How Your Living Situation Can Block the Flow of Abundance—And How You Can Clear It

By Tamara Star

For months we’ve longed for warm weather, longer days and, most of all, the fresh start of shaking off the long winter slumber. Right now we strive to push the universal reset button—if only it could be that easy.

But how exactly do we start over in Spring? You can cleanse your body, set goals for work and plan your strategy to get back into shape. But before any of this can get underway you must accomplish the first step: get rid of your clutter!

Accumulating clutter and holding on to something is a big fat sign to the universe that you don’t believe you’ll have the resources to replace or buy it if you need it again. Hoarding reinforces poverty consciousness, blocks the flow of abundance and represents “holding on.”

Holding on “just in case” means you are afraid to lose. Someone out there can use what you’re not using—and might really need it. Excess items also block the energy from flowing in your home. Have you ever wondered why you feel so relaxed on vacation or at a spa? The rooms are sparse and functional.

The best rule? If you don’t use it, lose it. Letting go creates a vacuum in your life  into which new entities can flow; if you trust that you’ll need it down the road, you’ll have a way to get it again.

Want to make an instant impact that you’ll feel immediately? Go through every room in your home and fill a bag—yes, a whole bag—and then give, sell or recycle the contents.  Remember: if it’s broken, fix it or recycle it. If you don’t use it, donate it.

Let’s start with your bedroom. Go through all of your drawers and closets. If you haven’t worn something in two years, you’re never going to wear it. If you haven’t found a matched accessory to make it work, you don’t love it enough to keep it.  Studies have shown that we all wear the same eleven outfits week after week. Less is the new more. When we have less, we tend to mix and match and get creative.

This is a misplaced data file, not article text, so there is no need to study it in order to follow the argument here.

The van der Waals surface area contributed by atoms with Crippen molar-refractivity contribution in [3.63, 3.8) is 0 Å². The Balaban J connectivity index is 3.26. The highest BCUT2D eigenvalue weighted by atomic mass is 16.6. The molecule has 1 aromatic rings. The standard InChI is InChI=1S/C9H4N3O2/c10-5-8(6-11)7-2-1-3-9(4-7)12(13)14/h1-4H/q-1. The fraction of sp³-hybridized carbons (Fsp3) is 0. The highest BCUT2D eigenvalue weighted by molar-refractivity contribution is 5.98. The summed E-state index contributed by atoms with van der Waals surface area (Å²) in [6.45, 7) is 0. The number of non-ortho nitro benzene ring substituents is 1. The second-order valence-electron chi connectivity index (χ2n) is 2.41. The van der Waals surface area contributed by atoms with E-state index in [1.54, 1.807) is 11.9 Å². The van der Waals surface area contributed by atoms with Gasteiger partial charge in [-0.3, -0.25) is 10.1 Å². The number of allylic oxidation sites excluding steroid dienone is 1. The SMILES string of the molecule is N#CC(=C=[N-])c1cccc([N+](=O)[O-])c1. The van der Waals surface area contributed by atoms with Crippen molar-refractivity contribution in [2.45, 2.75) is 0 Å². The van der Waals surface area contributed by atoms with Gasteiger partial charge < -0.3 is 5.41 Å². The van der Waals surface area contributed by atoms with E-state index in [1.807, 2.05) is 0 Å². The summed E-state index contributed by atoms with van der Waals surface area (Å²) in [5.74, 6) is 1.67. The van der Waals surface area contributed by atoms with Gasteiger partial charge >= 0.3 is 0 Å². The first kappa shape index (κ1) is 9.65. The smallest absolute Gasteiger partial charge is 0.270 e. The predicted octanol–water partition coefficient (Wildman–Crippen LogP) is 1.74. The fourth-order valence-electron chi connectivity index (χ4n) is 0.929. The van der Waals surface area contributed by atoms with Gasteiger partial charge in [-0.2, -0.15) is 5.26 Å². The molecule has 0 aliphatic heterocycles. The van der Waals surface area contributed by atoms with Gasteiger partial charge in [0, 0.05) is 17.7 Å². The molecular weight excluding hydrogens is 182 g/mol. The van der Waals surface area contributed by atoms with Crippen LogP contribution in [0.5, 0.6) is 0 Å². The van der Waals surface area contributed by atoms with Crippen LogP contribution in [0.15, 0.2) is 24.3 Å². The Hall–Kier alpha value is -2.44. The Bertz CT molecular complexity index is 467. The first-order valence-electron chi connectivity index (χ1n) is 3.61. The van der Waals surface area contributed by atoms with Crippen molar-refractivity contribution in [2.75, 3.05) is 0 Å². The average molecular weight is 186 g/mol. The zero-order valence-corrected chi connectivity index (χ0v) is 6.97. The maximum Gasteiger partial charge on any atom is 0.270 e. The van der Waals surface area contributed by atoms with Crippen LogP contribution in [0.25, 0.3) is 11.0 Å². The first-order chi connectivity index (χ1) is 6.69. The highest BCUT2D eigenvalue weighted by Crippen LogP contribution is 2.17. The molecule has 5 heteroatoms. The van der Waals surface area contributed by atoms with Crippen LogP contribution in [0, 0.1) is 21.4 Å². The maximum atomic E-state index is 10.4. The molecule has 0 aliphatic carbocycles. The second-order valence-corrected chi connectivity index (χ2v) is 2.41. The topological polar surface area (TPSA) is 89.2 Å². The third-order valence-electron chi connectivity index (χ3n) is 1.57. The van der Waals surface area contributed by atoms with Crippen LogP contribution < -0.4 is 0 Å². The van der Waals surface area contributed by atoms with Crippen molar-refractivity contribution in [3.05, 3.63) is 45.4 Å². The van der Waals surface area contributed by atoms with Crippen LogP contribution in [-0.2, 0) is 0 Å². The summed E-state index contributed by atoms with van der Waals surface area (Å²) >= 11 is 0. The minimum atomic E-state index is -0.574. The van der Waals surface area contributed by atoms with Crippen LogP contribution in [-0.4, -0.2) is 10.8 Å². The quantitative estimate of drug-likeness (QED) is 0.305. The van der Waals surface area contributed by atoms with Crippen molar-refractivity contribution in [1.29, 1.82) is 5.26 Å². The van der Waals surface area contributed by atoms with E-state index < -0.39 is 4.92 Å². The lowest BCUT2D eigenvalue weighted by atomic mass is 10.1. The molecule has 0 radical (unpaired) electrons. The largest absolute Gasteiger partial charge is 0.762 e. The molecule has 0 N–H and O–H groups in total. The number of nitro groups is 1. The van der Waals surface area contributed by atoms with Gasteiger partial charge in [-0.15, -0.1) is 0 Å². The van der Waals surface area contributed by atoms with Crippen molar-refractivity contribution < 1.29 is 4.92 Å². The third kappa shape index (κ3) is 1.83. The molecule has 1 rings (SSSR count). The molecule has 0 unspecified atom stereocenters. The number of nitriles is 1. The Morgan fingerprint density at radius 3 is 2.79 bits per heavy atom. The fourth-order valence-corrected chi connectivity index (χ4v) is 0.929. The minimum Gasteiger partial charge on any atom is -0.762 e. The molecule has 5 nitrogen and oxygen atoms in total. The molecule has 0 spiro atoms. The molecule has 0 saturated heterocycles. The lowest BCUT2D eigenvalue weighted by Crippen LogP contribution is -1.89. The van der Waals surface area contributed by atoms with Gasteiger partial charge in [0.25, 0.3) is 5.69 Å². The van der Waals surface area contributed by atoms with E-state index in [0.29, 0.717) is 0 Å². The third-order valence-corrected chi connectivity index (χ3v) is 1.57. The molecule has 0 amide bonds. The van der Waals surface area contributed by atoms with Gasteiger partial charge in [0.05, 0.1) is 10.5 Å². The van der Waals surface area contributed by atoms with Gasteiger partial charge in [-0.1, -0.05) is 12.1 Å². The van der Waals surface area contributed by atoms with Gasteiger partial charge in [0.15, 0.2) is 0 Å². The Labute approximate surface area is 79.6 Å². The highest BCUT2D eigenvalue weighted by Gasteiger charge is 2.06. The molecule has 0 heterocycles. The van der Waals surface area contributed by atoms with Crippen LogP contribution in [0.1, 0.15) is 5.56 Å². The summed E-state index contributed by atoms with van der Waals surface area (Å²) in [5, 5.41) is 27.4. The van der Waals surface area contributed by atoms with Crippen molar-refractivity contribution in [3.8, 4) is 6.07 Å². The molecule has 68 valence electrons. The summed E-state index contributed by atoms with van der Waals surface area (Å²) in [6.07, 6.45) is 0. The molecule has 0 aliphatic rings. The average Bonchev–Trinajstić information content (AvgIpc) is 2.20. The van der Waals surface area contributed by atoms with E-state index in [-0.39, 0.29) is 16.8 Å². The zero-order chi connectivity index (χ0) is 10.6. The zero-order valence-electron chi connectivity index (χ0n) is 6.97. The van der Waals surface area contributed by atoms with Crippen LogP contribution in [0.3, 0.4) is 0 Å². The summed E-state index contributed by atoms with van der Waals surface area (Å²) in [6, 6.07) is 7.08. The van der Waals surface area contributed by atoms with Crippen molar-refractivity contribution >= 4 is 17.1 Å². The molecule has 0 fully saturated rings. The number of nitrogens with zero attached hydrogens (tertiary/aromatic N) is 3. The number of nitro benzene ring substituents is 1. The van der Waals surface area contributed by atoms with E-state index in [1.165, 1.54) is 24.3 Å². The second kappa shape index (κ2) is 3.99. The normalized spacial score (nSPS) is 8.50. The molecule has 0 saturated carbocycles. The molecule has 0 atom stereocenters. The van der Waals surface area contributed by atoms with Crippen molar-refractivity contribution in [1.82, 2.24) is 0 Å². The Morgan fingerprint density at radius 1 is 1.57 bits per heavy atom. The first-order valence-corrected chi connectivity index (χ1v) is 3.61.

Sheets and bed? There should be nothing under your bed, period. Shoes stored under there? Get a behind-the-door rack. Most people replace sheets but don’t throw the old ones away. If you’re having trouble letting go, drop them off at a local donation site, with someone needy in mind. Blankets? Same thought process: the idea of someone out there cold at night gives me the strength to say goodbye to my extras.

On to the bath. How many half used jars and bottles do you have under the sink? Make up? Do we really need all of it? Same rule as clothing: if you haven’t used it, lose it. Towels have the same rule as sheets. Get rid of the old ones when you buy the new ones. Go through your medicine cabinet and throw out expired products, as well as your “just in case” items. Remember to trust that if you need some medicine, you’re going to be able to afford it—plus, expired products can be dangerous. Scrap the scraps of soap in your shower too. Feel the abundance of one big bar of soap.

How about your office? Consider having six pens and no more. Buying pens and paper can be a habit like any other. Go through your piles of paper and either file them, transfer the data somewhere else, or recycle them. Are business cards accumulating? Spend a rainy Sunday afternoon transferring the data and toss them away. Go through your books and donate the ones you’ll never read again; I found a Farmer’s Almanac from 1994 the other day while helping a client fish through their shelves.

Now, we get to the kitchen. Like the bath, the kitchen can be a place where half empty bottles collect as we buy new items. Go through the refrigerator and get rid of duplicate bottles of condiments. I’m notorious for letting herbal remedy bottles collect. Donate old dishes that aren’t sentimental but are beat up and chipped? You’ll be surprised by how good you feel when you toss all of those plastic cups and mismatched coffee cups.  Tupperware cabinet? You know what to do.

Finally, we come to gifts and sentimental items. A gift is yours to do with what you please. If you don’t love it, keep the memory of the person and donate the gift to someone who might. Overwhelmed with guilt? Take a photo and then donate it.  Things you don’t love in your home and office wear down your energy.

Keeping your children’s toys well past the time they’re grown doesn’t make you closer to them. It is much more forthright to give those toys and clothes away to families in need, freeing space and making room for new memories to blossom.

Clutter weighs you down whether you realize it or not. Once you start the de-clutter marathon, you’ll be hooked on the feelings of freedom that come. Soon, you’ll get into the flow of letting go and you’ll be surprised by how quickly you start de-cluttering your life.

Life consists of a series of starts and finishes—so why not take charge and set the ground rules for this spring’s fresh start? Be done with the past and enjoy the fresh start of an uncluttered home.